Pension A-Day changed the way that you can draw your pension and the date at which you can receive the benefits forever, below you will see the fundamental differences between UK resident pensions and a QROPS.

UK Resident Pension

  • You are now able to draw part of your pension from a company scheme when you are still working full or part time for the same employer.
  • UK Residents – Many pension schemes now offer pension commencement lump sum, meaning you can take up to a quarter of your pension as long as it is less than 25% of your lifetime allowance. This was originally £1.8 million up until 2012, lowered to £1 million on 6 April in 2016.
  • From 2010 the minimum age for receiving your pension increased from 50 to 55.

In a case when a non-UK resident has a UK source of income or receives payment from a UK Registered Pension this person is obliged to pay UK tax at marginal rate, unless there is a Double Tax Agreement with their country of tax residence and the UK offers exemption from UK tax on such income.


As mentioned earlier QROPS offers an opportunity to improve an individual’s tax position on their pension. I would like to now share with you who is eligible to apply for QROPS and what kind of benefits you may gain.

  1. Any person who is planning or already retiring overseas and becoming resident in a foreign jurisdiction or country for five years or more.
  2. Furthermore, in order to get benefits from QROPS, an individual does not have to leave the UK forever. An individual can continue his/her visits to UK, but must stay as a non-tax UK resident.

Below are the main fundamental points about QROPS:

  • You can consolidate all of your pensions into the same account and reduce your fees
  • Currently you are able to take up to 30% commencement lump sum in Gibraltar & Isle of Man at aged 55 and currently 25% in Malta.

However, if the QROPS contains UK tax relieved pensions funds and the member is UK tax resident, or has been UK tax resident at any time inside the previous five full complete and consecutive UK tax years, the maximum lump sum is limited to 25%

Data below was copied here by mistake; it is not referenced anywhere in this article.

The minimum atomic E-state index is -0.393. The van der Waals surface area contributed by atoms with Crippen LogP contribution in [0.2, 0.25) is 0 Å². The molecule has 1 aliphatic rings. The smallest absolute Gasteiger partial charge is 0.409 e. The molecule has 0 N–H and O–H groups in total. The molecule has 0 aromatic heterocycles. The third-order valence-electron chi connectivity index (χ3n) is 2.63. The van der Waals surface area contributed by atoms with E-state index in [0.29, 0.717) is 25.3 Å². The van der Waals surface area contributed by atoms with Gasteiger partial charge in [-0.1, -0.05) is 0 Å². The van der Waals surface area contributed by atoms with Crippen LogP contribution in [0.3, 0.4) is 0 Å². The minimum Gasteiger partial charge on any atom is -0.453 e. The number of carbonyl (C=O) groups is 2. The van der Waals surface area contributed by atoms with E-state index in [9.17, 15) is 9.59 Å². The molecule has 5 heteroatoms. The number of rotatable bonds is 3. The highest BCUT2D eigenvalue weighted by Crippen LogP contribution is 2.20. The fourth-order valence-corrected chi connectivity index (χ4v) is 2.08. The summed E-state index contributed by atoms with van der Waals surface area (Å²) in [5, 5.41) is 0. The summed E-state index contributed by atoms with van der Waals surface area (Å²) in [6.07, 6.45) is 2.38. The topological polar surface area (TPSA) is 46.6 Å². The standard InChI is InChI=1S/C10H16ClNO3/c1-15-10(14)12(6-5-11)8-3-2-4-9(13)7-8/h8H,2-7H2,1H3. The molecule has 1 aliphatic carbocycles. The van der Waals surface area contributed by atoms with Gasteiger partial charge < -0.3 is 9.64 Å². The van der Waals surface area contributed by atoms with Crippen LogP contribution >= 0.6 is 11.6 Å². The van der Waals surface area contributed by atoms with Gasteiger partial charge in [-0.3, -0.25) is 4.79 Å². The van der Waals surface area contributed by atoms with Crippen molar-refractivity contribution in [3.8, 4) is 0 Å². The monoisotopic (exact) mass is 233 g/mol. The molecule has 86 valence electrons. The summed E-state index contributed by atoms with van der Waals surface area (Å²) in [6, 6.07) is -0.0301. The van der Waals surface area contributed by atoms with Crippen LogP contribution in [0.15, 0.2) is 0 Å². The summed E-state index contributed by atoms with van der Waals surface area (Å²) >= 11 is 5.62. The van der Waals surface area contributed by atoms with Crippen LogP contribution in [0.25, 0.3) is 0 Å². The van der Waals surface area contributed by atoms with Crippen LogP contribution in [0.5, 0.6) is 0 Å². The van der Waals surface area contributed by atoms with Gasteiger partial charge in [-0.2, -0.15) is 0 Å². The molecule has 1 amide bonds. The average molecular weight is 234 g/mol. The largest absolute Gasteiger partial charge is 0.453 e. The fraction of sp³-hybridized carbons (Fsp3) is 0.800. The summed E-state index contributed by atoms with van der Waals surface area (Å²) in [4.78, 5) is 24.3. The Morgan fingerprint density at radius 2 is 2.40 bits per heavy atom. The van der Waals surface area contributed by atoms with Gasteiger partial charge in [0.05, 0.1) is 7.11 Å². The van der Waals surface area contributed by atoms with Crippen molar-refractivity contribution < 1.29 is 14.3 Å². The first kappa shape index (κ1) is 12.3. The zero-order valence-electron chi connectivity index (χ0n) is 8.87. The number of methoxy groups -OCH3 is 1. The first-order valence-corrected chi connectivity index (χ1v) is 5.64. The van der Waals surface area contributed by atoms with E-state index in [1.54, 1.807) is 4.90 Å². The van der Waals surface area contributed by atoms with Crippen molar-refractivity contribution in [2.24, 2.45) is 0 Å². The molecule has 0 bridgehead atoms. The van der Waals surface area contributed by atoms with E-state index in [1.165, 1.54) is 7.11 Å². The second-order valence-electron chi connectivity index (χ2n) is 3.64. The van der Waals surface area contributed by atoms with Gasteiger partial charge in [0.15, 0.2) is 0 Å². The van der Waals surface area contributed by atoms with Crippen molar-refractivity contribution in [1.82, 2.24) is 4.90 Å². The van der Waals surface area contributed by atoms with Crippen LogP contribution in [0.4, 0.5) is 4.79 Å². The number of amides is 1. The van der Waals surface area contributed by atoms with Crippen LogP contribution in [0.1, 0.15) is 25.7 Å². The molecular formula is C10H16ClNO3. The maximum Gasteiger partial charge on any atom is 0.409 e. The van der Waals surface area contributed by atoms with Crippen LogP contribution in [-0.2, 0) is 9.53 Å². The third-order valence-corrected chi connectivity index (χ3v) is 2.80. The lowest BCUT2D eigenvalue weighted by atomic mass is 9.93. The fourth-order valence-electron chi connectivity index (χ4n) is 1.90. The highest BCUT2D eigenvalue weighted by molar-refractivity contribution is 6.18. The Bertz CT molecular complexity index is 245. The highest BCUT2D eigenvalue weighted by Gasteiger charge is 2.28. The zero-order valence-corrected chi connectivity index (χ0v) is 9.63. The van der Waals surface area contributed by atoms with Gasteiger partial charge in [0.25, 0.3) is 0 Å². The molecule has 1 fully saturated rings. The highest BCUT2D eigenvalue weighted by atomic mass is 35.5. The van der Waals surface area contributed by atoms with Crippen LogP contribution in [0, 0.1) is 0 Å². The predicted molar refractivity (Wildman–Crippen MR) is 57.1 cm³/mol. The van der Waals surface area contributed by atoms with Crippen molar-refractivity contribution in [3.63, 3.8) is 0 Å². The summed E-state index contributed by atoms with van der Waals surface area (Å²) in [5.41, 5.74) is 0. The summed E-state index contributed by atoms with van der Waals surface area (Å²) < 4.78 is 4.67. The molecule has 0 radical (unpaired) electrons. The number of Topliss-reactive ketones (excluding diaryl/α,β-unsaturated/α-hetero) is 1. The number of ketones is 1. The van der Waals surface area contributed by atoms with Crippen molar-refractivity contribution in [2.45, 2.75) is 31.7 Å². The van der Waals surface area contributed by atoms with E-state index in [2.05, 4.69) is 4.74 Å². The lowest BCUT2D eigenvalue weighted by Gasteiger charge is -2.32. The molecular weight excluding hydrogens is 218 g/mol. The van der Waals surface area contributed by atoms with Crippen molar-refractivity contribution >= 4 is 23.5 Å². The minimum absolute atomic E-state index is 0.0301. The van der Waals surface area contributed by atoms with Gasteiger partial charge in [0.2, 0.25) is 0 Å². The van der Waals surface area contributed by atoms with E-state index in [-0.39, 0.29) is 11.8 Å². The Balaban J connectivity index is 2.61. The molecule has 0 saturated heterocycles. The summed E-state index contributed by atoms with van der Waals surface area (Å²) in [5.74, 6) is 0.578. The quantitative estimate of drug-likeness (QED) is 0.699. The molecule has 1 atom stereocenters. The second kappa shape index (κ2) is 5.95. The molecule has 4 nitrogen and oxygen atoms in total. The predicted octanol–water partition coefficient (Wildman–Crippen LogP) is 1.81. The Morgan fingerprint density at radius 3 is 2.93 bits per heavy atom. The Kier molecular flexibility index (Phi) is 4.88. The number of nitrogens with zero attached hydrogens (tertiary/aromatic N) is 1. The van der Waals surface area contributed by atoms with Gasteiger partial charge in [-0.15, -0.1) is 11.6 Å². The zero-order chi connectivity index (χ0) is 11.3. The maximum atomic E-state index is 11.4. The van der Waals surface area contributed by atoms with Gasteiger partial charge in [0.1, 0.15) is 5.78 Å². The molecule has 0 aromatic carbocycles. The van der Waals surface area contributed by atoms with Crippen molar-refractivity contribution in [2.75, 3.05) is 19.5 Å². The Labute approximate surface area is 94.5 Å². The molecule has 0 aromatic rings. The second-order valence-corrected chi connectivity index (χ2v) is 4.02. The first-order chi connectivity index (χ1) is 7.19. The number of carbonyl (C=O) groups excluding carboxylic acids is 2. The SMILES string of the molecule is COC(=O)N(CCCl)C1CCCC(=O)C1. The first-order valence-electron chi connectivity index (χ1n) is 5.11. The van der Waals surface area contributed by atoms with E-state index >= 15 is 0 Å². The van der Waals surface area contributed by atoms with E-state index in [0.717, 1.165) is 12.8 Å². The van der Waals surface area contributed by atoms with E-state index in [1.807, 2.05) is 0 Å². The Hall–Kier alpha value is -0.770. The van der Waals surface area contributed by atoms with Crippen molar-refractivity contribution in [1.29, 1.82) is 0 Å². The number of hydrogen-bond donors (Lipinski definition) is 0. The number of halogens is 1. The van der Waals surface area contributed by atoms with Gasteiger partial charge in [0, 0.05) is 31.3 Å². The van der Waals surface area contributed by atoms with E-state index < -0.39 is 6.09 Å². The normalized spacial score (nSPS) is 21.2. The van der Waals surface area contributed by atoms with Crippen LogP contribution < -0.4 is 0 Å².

• You can potentially draw down up to 150% of GAD each year, depending on your jurisdiction – Or flexible drawdown in Malta
  • A QROPS member is not subject to death tax if he dies after the age of 75 and has lived out of the UK for 5 full tax years, while UK resident is liable to a flat rate tax charge of 45%.
  • You can possibly withdraw monies tax free from a QROPS depending on jurisdiction or at a lower tax rate.
  • You have access to thousands of investments, as opposed to a limited number at present
  • You have complete control with regards to currency

There are various QROPS jurisdictions for investors and the best location for transfers depends on the result each individual is looking for. Most common jurisdictions for QROPS are Malta, Gibraltar and Isle of Man.

The fiscal laws vary from one jurisdiction to another, therefore the key point in choosing jurisdiction is the future location for retirement.

I would like now to compare the key features of these jurisdictions.

  Gibraltar Malta Isle of Man
Investments Flexible Flexible Flexible
Retirement Age 55-75 55-75 55-75
Pension Commencement Lump Sum 30% 25% 30%